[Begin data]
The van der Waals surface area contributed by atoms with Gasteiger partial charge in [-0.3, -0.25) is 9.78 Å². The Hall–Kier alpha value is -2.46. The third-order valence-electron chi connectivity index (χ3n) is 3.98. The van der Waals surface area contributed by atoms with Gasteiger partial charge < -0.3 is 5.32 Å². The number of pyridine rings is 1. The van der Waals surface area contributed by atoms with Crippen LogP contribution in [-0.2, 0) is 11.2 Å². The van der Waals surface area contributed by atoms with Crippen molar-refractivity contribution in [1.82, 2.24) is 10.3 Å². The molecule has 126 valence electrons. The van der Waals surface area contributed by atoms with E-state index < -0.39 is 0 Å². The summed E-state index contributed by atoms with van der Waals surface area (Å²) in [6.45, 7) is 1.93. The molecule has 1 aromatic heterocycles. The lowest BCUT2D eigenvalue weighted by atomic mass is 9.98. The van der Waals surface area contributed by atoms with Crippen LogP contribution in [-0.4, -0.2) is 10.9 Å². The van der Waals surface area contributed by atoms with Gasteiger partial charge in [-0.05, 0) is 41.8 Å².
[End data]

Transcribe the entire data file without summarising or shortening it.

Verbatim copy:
The van der Waals surface area contributed by atoms with Gasteiger partial charge in [-0.3, -0.25) is 9.78 Å². The Hall–Kier alpha value is -2.46. The third-order valence-electron chi connectivity index (χ3n) is 3.98. The van der Waals surface area contributed by atoms with Gasteiger partial charge < -0.3 is 5.32 Å². The number of pyridine rings is 1. The van der Waals surface area contributed by atoms with Crippen LogP contribution in [-0.2, 0) is 11.2 Å². The van der Waals surface area contributed by atoms with Crippen molar-refractivity contribution in [1.82, 2.24) is 10.3 Å². The molecule has 126 valence electrons. The van der Waals surface area contributed by atoms with E-state index < -0.39 is 0 Å². The summed E-state index contributed by atoms with van der Waals surface area (Å²) in [6.45, 7) is 1.93. The molecule has 1 aromatic heterocycles. The lowest BCUT2D eigenvalue weighted by atomic mass is 9.98. The van der Waals surface area contributed by atoms with Crippen LogP contribution in [-0.4, -0.2) is 10.9 Å². The van der Waals surface area contributed by atoms with Gasteiger partial charge in [-0.05, 0) is 41.8 Å².